The Latest: 12 projects announced to flight climate change

PARIS — The Latest on the climate summit taking place in Paris (all times local): 4:15 p.m. French President Emmanuel Macron’s office has announced a dozen international projects that will inject hundreds of millions of dollars in efforts to curb climate change.

The plans were presented at a Paris climate summit that Macron convened to counter U.S. President Donald Trump’s rejection of the 2015 Paris climate accord.

Speaking at Paris’ One Planet Summit — two years after the Paris climate accord — a pithy Bloomberg said that Trump’s decision to withdraw from the agreement that was decried by many world leaders has actually spurred thousands to action.

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Angela Charlton and Sylvie Corbet, Associated Press
Published 5:34 a.m. ET Dec. 12, 2017 | Updated 5:57 a.m. ET Dec. 12, 2017CLOSE
Former California governor Arnold Schwarzenegger told reporters in Paris that he would continue to fight climate change, despite Donald Trump pulling the U.S. out of the Paris agreement.

(Photo: Francois Mori, AP)PARIS – More than 50 world leaders are joining bankers, energy magnates and others Tuesday in Paris for a summit that President Emmanuel Macron hopes will give new momentum to the fight against global warming — despite U.S. President Donald Trump’s rejection of the Paris climate accord.Sean Penn, Arnold Schwarzenegger, Bill Gates and Elon Musk are among prominent figures joining the world leaders at the summit, where participants are expected to announce billions of dollars’ worth of projects to help poor countries and industries reduce emissions.Activists kept up pressure with a protest in the shadow of the domed Pantheon monument calling for an end to all investment in oil, gas and resource mining.More: Obama praises mayors as ‘new face’ of leadership on climate change in Trump eraMore: Chicago Climate Charter, explained: What cities say they’ll do to reduce greenhouse gasesThat wasn’t far from the message from top officials opening the summit: They agreed that the global financial system isn’t shifting fast enough away from carbon emissions and toward energy and business projects that don’t aggravate climate change.

Trump has expressed skepticism about global warming and said the Paris accord would hurt U.S. business.The “Make Our Planet Great Again” grants — a nod to Trump’s “Make America Great Again” campaign slogan — are part of Macron’s efforts to counter Trump on the climate change front.

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Media captionMacron: « Extremely aggressive » of the US to leave
French President Emmanuel Macron has said he believes President Donald Trump will bring the US back into the Paris deal on combating climate change.But Mr Macron says he will not agree to the president’s demand that America’s terms should be negotiated.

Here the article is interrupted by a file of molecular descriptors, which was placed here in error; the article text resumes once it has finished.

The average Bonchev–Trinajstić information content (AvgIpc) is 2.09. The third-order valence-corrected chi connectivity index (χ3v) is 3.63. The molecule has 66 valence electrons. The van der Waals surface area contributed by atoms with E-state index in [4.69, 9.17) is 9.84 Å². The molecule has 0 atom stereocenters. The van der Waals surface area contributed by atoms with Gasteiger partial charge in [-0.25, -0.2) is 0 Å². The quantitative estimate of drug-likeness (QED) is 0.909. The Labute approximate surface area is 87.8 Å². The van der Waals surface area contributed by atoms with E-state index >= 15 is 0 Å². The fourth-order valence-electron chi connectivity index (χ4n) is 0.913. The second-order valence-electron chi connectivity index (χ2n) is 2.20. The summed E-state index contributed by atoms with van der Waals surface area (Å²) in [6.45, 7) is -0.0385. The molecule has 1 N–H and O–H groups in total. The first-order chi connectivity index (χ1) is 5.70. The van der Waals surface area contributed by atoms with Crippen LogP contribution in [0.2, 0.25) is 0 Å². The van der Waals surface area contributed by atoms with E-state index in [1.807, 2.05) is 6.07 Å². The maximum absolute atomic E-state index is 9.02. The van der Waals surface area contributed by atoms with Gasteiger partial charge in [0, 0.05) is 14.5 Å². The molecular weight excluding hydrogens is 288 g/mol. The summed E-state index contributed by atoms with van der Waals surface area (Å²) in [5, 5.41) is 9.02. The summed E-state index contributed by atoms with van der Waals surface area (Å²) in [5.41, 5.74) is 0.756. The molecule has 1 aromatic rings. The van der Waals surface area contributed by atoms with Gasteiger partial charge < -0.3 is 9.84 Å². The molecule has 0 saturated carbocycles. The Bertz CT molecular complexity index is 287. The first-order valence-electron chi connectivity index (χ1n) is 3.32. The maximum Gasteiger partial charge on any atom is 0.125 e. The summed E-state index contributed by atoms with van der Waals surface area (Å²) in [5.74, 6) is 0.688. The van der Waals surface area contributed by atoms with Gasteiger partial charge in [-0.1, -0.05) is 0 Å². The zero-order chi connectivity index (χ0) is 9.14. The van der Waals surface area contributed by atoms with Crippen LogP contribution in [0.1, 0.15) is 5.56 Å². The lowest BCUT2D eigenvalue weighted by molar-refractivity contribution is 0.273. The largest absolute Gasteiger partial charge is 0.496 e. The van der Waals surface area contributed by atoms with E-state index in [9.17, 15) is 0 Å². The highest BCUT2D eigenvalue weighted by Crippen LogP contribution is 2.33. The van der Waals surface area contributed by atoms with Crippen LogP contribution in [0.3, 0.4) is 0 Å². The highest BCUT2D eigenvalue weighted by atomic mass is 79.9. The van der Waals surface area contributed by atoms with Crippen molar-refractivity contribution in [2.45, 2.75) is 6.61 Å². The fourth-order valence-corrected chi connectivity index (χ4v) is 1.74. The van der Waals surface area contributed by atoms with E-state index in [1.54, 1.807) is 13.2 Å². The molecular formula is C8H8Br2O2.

He made his comments in a CBS interview on the eve of a summit on climate he has arranged on Tuesday in Paris.

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About 50 senior ministers and prime ministers are attending the climate summit in Paris

President Macron aspires to lead the world in fulfilling the ambition of the Paris climate accord to hold global temperature rise to well under 2C .

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Two years after the landmark Paris climate accord, dozens of world leaders and philanthropists are back in the French capital on Tuesday for a summit where they are being urged to put their money where their mouth is – and help poorer countries deal with the impact of climate change.

French President Emmanuel Macron is hosting the « One Planet » summit on the two-year anniversary of the Paris climate accord, which saw nearly 200 governments agree to end their heavy reliance on fossil fuels and limit further global warming.

Yet developing countries say rich nations are falling short of their pledge to provide $100 billion a year by 2020 to help them switch from fossil fuels to greener energy sources and adapt to rising temperatures and increasingly erratic weather.

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Last June, President Trump announced he would withdraw the U.S. from the Paris Agreement climate treaty on greenhouse gases.

December 12 is the second anniversary of the adoption of the Agreement, making this a fitting occasion to restate the obvious: remaining in the treaty endangers the U.S. economy, the Constitution’s treaty process, and the nation’s political independence.

The bad effects stem from the fact that then-President Obama, aware the Senate was unlikely to approve the treaty, bypassed the constitutional ratification process and declared it to be an “executive agreement” instead.

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